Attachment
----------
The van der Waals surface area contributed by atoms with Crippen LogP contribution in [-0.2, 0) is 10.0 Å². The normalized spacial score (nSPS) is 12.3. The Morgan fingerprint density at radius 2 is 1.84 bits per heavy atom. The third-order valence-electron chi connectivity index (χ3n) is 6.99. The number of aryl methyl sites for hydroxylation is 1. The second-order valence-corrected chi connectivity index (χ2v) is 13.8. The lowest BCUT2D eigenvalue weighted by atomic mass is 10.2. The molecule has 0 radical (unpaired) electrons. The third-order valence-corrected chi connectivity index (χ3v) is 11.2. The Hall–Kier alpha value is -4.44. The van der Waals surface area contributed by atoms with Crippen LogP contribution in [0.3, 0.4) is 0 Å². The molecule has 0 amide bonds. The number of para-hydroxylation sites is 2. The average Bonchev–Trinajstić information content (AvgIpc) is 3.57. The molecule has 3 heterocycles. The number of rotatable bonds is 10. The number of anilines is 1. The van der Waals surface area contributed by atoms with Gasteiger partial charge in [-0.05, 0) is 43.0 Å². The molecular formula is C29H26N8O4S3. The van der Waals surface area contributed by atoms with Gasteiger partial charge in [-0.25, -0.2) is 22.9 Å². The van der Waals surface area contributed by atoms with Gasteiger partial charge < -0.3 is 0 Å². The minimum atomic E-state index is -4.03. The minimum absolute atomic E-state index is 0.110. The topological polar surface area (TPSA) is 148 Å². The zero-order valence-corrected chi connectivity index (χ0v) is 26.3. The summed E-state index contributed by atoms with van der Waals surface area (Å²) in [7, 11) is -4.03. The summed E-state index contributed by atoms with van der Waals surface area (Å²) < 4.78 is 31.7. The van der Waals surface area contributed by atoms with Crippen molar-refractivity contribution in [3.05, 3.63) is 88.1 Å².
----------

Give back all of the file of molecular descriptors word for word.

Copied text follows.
The van der Waals surface area contributed by atoms with Crippen LogP contribution in [-0.2, 0) is 10.0 Å². The normalized spacial score (nSPS) is 12.3. The Morgan fingerprint density at radius 2 is 1.84 bits per heavy atom. The third-order valence-electron chi connectivity index (χ3n) is 6.99. The number of aryl methyl sites for hydroxylation is 1. The second-order valence-corrected chi connectivity index (χ2v) is 13.8. The lowest BCUT2D eigenvalue weighted by atomic mass is 10.2. The molecule has 0 radical (unpaired) electrons. The third-order valence-corrected chi connectivity index (χ3v) is 11.2. The Hall–Kier alpha value is -4.44. The van der Waals surface area contributed by atoms with Crippen LogP contribution in [0.3, 0.4) is 0 Å². The molecule has 0 amide bonds. The number of para-hydroxylation sites is 2. The average Bonchev–Trinajstić information content (AvgIpc) is 3.57. The molecule has 3 heterocycles. The number of rotatable bonds is 10. The number of anilines is 1. The van der Waals surface area contributed by atoms with Gasteiger partial charge in [-0.05, 0) is 43.0 Å². The molecular formula is C29H26N8O4S3. The van der Waals surface area contributed by atoms with Gasteiger partial charge in [-0.25, -0.2) is 22.9 Å². The van der Waals surface area contributed by atoms with Gasteiger partial charge < -0.3 is 0 Å². The minimum atomic E-state index is -4.03. The minimum absolute atomic E-state index is 0.110. The topological polar surface area (TPSA) is 148 Å². The zero-order valence-corrected chi connectivity index (χ0v) is 26.3. The summed E-state index contributed by atoms with van der Waals surface area (Å²) in [7, 11) is -4.03. The summed E-state index contributed by atoms with van der Waals surface area (Å²) < 4.78 is 31.7. The van der Waals surface area contributed by atoms with Crippen molar-refractivity contribution in [3.05, 3.63) is 88.1 Å².